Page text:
The Southwestern Historical Quarterly, Volume 64, July 1960 - April, 1961 Page: 334
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Southwestern Historical Quarterly
editorial crusade against Texas' claim to western territory, for
He can travel in any section of this civilized country and meet with
nothing but courteous and kind treatment. He is always a fair, open
friend or foe, and no true man can treat such a man otherwise than
properly. Horace Greeley is a man of truth, integrity and honor, and
all who know him, or have heard of him, accord to him the highest
qualities of heart and soul.5
Upon arriving in Houston, Greeley was escorted to the
Hutchins House, where he received guests until 3 P.M. Among
his callers were ex-Governor J. W. Henderson and ex-Governor
Andrew J. Hamilton. After a short drive through the city, the
visitor was entertained at a reception, where he explained that
it was not his purpose in visiting Texas to "speak at all on sub-
jects on which the people have been so much at variance, but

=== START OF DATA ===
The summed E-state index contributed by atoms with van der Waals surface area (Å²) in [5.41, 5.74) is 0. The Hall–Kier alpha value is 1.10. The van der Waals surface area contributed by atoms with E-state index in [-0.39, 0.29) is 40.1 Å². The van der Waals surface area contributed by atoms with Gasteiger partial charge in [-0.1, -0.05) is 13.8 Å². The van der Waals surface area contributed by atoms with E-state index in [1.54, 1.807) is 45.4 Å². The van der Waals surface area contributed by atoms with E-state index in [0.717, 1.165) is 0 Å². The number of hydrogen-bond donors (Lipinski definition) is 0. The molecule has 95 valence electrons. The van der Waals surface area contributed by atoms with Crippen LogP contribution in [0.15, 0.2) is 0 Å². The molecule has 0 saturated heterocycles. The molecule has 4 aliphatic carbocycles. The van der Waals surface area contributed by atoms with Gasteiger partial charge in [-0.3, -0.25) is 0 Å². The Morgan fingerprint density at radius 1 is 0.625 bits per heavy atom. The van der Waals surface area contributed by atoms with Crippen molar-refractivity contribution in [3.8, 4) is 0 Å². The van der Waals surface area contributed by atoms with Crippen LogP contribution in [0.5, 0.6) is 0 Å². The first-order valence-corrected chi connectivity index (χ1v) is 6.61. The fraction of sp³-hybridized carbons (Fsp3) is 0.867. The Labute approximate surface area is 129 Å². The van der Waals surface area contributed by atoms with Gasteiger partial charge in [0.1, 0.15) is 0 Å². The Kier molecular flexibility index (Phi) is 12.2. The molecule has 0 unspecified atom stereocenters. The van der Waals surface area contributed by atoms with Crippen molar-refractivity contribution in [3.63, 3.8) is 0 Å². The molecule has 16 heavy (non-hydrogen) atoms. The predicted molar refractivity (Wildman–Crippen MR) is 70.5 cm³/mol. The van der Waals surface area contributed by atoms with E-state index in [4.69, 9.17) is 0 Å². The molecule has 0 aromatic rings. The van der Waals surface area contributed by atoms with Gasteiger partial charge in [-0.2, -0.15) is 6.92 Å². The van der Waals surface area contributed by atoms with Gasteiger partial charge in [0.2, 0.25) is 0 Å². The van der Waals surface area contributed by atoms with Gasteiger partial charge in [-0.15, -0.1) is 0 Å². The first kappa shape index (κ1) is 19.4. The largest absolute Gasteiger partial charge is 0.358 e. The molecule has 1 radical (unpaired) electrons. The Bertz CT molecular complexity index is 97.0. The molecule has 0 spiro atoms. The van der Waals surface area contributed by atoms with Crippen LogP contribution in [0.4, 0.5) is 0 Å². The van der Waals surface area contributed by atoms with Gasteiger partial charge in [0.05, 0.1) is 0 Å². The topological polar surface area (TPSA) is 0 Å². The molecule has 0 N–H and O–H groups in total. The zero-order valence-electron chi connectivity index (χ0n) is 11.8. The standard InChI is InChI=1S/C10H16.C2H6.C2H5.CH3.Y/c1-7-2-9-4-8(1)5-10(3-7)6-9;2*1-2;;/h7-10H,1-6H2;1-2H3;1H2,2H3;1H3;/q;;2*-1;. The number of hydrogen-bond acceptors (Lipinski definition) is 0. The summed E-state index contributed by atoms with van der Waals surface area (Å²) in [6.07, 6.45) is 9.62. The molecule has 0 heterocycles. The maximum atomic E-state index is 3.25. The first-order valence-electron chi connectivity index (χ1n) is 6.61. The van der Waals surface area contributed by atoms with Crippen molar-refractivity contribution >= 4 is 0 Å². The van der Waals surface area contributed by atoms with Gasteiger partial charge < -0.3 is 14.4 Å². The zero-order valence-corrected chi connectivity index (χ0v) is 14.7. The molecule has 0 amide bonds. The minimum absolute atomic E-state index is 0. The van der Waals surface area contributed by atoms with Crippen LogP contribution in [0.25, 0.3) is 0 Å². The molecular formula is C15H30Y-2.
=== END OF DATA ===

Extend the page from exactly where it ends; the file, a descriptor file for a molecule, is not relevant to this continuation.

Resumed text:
a morning journal having spoken of him as a common enemy, it
seemed proper to make some reply."6 It was this reference which
added fuel to a minor newspaper skirmish between Flake of the
Daily Bulletin and Willard Richardson of the Galveston Daily
News. The News had printed the following statement:
It is perhaps the first time in the history of the nation that the
people of a State have stepped from their daily round of duty to
do honor to a public enemy.'
An attempted explanation resulted in the following:
We are sure that neither Mr. Greeley nor any other gentleman
understood the phrase "public enemy" as used by us yesterday, in
any other than a kindly sense. We are certain we are not so un-
fortunate in expressing our meaning as to justify any other
On Tuesday, May 23, 1871, Greeley appeared before fifteen
thousand Texans, and "from the main stand erected for the occa-
sion," appealed to his listeners to initiate conservation methods.
The "thousands who could get within hearing distance" on the
six-acre fair grounds, listened "with marked attention" as the
6Galveston Daily News, May so, 1871.
7lbid., May 1g, 1871.
lIbid., May 2o, 1871.
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Texas State Historical Association. The Southwestern Historical Quarterly, Volume 64, July 1960 - April, 1961, periodical, 1961; Austin, Texas. (texashistory.unt.edu/ark:/67531/metapth101190/m1/369/: accessed July 26, 2017), University of North Texas Libraries, The Portal to Texas History, texashistory.unt.edu; crediting Texas State Historical Association.